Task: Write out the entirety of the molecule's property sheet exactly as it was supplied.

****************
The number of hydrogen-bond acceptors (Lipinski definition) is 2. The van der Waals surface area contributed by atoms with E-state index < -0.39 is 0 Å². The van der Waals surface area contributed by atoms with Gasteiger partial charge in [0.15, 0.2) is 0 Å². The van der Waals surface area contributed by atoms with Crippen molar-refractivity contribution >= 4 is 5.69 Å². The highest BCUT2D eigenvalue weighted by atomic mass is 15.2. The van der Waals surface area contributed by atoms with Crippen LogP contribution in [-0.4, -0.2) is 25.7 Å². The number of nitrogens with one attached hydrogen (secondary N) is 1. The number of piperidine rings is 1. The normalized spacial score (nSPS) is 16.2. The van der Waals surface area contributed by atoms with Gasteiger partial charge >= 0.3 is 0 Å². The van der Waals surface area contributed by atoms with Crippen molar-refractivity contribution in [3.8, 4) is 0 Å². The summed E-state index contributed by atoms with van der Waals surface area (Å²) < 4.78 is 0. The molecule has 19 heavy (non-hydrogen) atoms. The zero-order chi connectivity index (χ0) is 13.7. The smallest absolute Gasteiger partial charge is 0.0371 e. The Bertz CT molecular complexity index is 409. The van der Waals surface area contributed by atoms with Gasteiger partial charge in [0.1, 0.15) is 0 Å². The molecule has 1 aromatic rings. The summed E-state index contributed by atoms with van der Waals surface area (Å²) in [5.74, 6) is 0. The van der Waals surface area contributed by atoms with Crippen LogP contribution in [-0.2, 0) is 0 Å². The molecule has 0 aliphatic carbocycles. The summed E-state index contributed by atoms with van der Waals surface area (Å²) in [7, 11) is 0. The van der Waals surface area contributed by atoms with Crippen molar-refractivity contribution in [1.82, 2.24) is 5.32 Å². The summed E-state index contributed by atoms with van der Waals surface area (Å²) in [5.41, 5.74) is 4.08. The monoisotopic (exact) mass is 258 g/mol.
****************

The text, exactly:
The number of hydrogen-bond acceptors (Lipinski definition) is 2. The van der Waals surface area contributed by atoms with E-state index < -0.39 is 0 Å². The van der Waals surface area contributed by atoms with Gasteiger partial charge in [0.15, 0.2) is 0 Å². The van der Waals surface area contributed by atoms with Crippen molar-refractivity contribution >= 4 is 5.69 Å². The highest BCUT2D eigenvalue weighted by atomic mass is 15.2. The van der Waals surface area contributed by atoms with Crippen LogP contribution in [-0.4, -0.2) is 25.7 Å². The number of nitrogens with one attached hydrogen (secondary N) is 1. The number of piperidine rings is 1. The normalized spacial score (nSPS) is 16.2. The van der Waals surface area contributed by atoms with Gasteiger partial charge >= 0.3 is 0 Å². The van der Waals surface area contributed by atoms with Crippen molar-refractivity contribution in [3.8, 4) is 0 Å². The summed E-state index contributed by atoms with van der Waals surface area (Å²) < 4.78 is 0. The molecule has 19 heavy (non-hydrogen) atoms. The zero-order chi connectivity index (χ0) is 13.7. The smallest absolute Gasteiger partial charge is 0.0371 e. The Bertz CT molecular complexity index is 409. The van der Waals surface area contributed by atoms with Gasteiger partial charge in [0.1, 0.15) is 0 Å². The molecule has 1 aromatic rings. The summed E-state index contributed by atoms with van der Waals surface area (Å²) in [5.74, 6) is 0. The van der Waals surface area contributed by atoms with Crippen LogP contribution in [-0.2, 0) is 0 Å². The molecule has 0 aliphatic carbocycles. The summed E-state index contributed by atoms with van der Waals surface area (Å²) in [7, 11) is 0. The van der Waals surface area contributed by atoms with Crippen molar-refractivity contribution in [1.82, 2.24) is 5.32 Å². The summed E-state index contributed by atoms with van der Waals surface area (Å²) in [5.41, 5.74) is 4.08. The monoisotopic (exact) mass is 258 g/mol.